Call for proposals
Consuming Nature: Landscapes through the lens of the Anthropocene
May 1-5, 2017
10 participants will receive $2,000 each to participate in the week-long workshop and carry their work forward (as described below).
Faculty who participate will also be eligible to apply for a paid course release to develop a new course or redesign an existing course.
Application deadline: February 24, 2017
About the workshop
From the products we buy to the leisure activities we pursue, whether as material or image, we all consume the natural world on a daily basis. The idea of the anthropocene, founded on the visible trace of humanity in geological terms, helps sharpen attention to the presence of human influence across the widest range of landscapes. This week-long workshop will draw upon Pittsburgh’s museums and collections to explore how such sources define and delimit the category of nature itself, and reckon the landscape as a resource to be expended.
Workshop participants will engage with visual and material cultures from the landscape tradition, as well as locations whose physical form have been shaped by shifting human attitudes towards nature and its management. The workshop will seek to connect the industrial and agricultural histories of Western Pennsylvania described in these collections with the global economies in which they are entangled, tracing the webs of connection that tie local landscapes to planetary systems, and historical material to contemporary challenges.
Participants will go behind the scenes to interact with museum professionals in Pittsburgh and discuss their collections. An online collaborative tool has been developed to facilitate interaction before, during, and after the term of the workshop. Participants are expected to then carry their work forward as a research or teaching initiative of some kind. For examples of projects from the previous workshop, see http://www.raceingthemuseum.com. Projects might take many forms but we are particularly interested in:
Research that makes use of objects in local collections and that could be developed into articles, websites, or digital exhibitions;
Projects that draw on local collections to engage communities in issues connected to ecology, conservation and the environment; and/or
New or revised course syllabi that integrate objects from local collections into the content and structure of the course.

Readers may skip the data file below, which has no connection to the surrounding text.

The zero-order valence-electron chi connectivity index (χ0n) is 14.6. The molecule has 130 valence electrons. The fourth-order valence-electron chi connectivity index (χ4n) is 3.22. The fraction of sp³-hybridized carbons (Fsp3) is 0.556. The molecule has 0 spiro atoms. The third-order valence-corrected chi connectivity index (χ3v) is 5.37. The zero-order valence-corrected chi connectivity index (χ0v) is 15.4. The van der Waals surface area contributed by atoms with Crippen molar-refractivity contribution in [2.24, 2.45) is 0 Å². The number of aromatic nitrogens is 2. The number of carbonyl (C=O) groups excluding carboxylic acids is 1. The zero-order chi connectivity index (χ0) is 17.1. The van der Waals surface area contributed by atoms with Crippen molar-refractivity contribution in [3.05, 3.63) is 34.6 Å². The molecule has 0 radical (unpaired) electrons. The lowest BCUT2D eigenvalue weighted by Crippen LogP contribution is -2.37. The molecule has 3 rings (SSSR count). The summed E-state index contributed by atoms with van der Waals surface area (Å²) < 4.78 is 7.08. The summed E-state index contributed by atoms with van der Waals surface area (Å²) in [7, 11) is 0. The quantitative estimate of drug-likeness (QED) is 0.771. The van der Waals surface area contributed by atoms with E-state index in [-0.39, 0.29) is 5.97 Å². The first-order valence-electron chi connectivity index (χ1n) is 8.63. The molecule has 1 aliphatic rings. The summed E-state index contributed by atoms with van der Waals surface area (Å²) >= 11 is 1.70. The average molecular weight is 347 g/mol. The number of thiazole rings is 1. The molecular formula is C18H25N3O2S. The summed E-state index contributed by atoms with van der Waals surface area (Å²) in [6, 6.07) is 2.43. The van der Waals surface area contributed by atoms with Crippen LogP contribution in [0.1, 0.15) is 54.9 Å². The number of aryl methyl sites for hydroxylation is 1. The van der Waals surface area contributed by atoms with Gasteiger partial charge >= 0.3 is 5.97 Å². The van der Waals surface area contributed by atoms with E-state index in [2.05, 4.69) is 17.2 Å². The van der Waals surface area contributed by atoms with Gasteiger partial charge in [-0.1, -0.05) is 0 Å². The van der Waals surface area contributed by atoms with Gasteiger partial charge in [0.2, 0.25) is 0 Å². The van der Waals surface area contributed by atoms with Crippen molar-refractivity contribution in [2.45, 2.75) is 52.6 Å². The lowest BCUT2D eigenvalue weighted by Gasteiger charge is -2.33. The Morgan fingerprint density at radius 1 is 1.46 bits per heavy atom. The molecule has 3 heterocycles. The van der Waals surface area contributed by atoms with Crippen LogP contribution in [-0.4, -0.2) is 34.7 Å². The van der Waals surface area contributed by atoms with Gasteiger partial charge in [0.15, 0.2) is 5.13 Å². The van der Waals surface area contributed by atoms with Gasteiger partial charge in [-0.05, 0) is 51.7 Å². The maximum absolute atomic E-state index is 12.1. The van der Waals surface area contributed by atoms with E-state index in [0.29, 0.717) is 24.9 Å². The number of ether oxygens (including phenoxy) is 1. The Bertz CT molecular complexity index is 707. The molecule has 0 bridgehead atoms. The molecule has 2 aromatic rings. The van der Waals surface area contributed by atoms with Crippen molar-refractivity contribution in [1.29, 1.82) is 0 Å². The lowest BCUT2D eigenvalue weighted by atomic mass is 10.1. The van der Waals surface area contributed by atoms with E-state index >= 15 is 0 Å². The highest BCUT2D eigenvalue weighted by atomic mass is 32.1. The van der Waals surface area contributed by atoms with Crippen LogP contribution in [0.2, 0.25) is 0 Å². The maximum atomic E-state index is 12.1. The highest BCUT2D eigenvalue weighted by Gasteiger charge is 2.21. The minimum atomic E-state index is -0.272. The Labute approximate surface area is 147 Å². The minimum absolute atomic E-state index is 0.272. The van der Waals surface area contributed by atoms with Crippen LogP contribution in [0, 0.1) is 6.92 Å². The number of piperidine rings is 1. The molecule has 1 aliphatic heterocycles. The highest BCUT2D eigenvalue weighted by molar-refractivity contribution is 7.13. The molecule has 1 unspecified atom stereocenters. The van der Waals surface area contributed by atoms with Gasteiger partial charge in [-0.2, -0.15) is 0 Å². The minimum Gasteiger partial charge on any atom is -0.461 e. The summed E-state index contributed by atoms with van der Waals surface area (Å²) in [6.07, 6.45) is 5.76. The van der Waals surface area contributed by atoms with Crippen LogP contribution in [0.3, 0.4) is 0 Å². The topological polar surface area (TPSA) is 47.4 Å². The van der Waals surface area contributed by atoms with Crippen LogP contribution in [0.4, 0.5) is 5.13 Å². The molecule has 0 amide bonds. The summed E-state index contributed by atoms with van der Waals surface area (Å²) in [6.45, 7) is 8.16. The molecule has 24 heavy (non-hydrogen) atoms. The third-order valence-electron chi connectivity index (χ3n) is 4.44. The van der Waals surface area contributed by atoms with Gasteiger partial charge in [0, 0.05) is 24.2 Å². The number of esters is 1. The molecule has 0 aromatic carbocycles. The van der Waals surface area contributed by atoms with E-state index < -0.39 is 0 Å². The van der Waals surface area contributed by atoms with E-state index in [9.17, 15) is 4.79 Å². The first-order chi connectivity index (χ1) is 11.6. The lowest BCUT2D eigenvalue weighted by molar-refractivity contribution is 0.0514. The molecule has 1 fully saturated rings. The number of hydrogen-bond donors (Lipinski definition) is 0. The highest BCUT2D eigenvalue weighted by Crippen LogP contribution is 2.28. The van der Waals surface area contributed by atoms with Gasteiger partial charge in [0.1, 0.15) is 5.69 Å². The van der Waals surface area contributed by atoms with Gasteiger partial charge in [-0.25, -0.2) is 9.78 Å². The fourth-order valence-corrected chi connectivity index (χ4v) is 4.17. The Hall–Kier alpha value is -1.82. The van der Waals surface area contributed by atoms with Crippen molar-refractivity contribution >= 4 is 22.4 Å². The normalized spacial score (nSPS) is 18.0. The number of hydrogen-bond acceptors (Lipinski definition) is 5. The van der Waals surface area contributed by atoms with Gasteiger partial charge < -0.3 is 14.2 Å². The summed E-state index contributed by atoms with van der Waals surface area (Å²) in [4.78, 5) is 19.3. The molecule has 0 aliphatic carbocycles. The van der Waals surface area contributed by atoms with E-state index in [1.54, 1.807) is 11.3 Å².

This is the second workshop presented by Collecting Knowledge Pittsburgh, a consortium of local museums, galleries and archives working together to share information and expertise, and foster collaboration in research, teaching, and public engagement. The theme connects with Strange Times: Earth in the Age of the Human series presented across the Carnegie Museums of Pittsburgh from January until April 2017, and the ICOM NATHIST conference The Anthropocene: Natural History Museums in the Age of Humanity at the Carnegie Museum of Natural History in October 2017. It is hoped that workshop participants will engage with these events before and after the workshop.
How to apply
Applications are invited from Pitt faculty and graduate students engaged in the theme of the workshop, from any discipline and any department, who are interested in objects, collections, and museums.
Email applications to Alex Taylor email@example.com as a single Word document. Include a current CV and a short statement (400-800 words) explaining why you would like to participate, what you hope to gain, and what project or projects you can envisage carrying forward from the workshop (with the understanding, of course, that your initial ideas will probably transform as you explore the collections and work with other participants). Graduate students: please also include a brief letter from your faculty supervisor or director of graduate studies confirming their support of your application. Faculty: please also include a brief letter from your department chair confirming her/his support of your application.